The shellfish co-operative, Comharchuman Sliogéisc Chonamara Teó (CSC) manages oyster and scallop in Beirtreach buí and Cill Chiaráin Bays, both of which are designated aquaculture areas. Cill Chiaráin is also a candidate Special Area of Conservation (cSAC). Various traditional fishing activities are carried on in the bays and CSC has rights to exploit clam species there. The work described here is a survey of interstitial clam species by hydraulic dredge between November 2001 and January 2002. Investigations were restricted from some of the upper bay areas where surface bivalve management was in progress. Much of the remaining areas within the Bays proved unsuitable for hydraulic dredging by virtue of the nature of the substratum. The exposed parts of the lower bays and the intervening coastline where the substratum was coarse sand (maërl or shell sand) were suitable for hydraulic dredging but bedrock and loose boulders often proved obstacles to towing. There was evidence of two assemblages of bivalves in the bays: one typified by Venus verrucosa, Venerupis senegalensis and Tapes rhomboides, all large and potentially valuable, occurred within maërl mixed with fine mud, the other whose most valuable components included Ensis arcuatus and Spisula solida, occurred in disintegrating maërl and in shell sand. The bivalve fauna in the two bays appeared to be typified by relatively high diversity and low biomass – which is accentuated by recent natural mortalities of Ensis arcuatus, a dominant species - and this is likely to prove a challenge to marketing; the Irish market typically exploits small numbers of clam species simultaneously. The terms of the licence under which CSC operates may provide opportunities to exploit clams within their designated area by means other than hydraulic dredging and these should be investigated. In view of the scientific values of the area and its status as a cSAC any plan to exploit its interstitial bivalves should be discussed with the relevant state agency.
    • The western spurdog Squalus acanthias L. fishery in 1989 and 1990, with observations on the further development of the gillnet fishery directed on the species

      Fahy, E. (Department of the Marine, 1992)
      Between 1987 and 1990 the western fisheries of spurdog briefly harvested heavy then progressively reduced landings. These were sampled in each year. The peak and post-peak fisheries have been described and this account is of the fishery in 1989 and 1990. Although the catch per effort has declined substantially from the peak fishery, spurdog remains an important target species. The fishery is assessed from 856 individuals captured in 1989 and 688 the following year. The following criteria of sampled fish classified according to method of capture were examined: sex ratio, weight, age and a growth index. Gillnet-caught females are regarded as indicators of the broodstock which shows signs of having made some recovery from its immediate post peak condition. The Carrigaholt gill net fishery, the index fishery which has been monitored for four years, exploits a range of species by gill net, spurdog and gadoids being the principal ones to date, and it has increased its fishing capacity over the period. In 1989 and 1990 effort was directed on hake; some characteristics of these landings are given and compared with gill net caught hake from other parts of the country.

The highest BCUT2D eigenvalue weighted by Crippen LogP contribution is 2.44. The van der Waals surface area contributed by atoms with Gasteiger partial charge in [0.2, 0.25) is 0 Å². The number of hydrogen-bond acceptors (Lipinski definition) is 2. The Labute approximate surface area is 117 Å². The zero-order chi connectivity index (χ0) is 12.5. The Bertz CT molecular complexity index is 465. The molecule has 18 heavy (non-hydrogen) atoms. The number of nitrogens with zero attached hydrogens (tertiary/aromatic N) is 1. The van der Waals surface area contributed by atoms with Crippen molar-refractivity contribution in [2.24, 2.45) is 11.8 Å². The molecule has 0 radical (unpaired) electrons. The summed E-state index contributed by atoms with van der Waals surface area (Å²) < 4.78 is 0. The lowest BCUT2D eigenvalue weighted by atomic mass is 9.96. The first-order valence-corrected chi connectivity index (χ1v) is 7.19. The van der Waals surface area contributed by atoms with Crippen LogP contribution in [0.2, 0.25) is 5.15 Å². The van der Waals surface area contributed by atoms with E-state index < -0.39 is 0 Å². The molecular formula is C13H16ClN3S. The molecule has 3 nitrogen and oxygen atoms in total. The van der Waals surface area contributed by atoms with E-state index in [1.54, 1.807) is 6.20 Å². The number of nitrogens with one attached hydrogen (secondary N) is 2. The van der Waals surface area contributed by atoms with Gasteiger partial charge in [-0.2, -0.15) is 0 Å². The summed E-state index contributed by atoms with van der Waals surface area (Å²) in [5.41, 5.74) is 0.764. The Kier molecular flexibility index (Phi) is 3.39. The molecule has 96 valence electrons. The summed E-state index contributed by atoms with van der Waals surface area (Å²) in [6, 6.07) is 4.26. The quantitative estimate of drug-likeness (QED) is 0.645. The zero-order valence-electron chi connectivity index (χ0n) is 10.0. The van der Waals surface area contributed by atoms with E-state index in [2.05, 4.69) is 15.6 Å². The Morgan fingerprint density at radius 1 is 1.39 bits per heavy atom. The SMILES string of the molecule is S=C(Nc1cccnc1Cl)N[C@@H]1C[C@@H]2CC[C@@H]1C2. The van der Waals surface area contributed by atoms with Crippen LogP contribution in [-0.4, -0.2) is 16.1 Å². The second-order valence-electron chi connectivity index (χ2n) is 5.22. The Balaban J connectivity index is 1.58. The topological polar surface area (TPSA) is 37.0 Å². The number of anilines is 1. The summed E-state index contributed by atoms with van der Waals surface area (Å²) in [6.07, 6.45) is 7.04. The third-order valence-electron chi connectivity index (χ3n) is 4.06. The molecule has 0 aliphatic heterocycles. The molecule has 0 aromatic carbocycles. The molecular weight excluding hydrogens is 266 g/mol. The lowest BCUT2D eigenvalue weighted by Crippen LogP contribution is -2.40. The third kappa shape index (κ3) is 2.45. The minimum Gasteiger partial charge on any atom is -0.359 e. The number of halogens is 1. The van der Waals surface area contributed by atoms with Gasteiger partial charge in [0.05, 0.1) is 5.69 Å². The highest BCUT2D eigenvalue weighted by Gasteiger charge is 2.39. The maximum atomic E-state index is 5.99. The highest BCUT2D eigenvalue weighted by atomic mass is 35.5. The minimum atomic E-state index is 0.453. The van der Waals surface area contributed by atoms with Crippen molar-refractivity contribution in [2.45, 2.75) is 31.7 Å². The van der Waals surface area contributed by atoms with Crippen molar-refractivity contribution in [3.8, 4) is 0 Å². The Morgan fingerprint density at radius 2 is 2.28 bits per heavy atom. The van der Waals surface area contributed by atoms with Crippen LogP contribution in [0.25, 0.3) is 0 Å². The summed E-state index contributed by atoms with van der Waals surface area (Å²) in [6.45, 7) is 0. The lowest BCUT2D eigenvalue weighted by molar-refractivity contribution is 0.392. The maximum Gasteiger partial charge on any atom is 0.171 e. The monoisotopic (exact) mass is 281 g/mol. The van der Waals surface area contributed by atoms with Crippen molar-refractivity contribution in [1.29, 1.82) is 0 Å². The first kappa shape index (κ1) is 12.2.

• The Wexford commercial sea bass Dicentrarchus labrax (L.) fishery

      Fahy, E. (Department of Fisheries and Forestry, 1981)
      The Wexford sea bass fishery is operated during most months of the year with a high season from May to October. The fishery commenced in the 1950s but has shown a decline from the first years in which statistics became available. A proportion of the commercial catch comes from stake and ring nets with a mesh size of 18.4 cm in the round. Both take fish of similar fork length. Bass of 30-43 cm were the majority of those retained and they were mainly immatures. The smallest mature female examined in 1978 was a 6+ of 36.5 cm fork length. The greater part of the commercial catch is taken by line. Some details of the biology of bass in south east Ireland in 1978 are given: the fish fed mainly on shore crabs, sand shrimps and bait fishes. Sex ratios were approximately two females to each male. Growth in the mid 1970s differed little from other decades and it is concluded that bass in Irish waters conform to a single growth curve which is temporarily altered by good or bad growing years.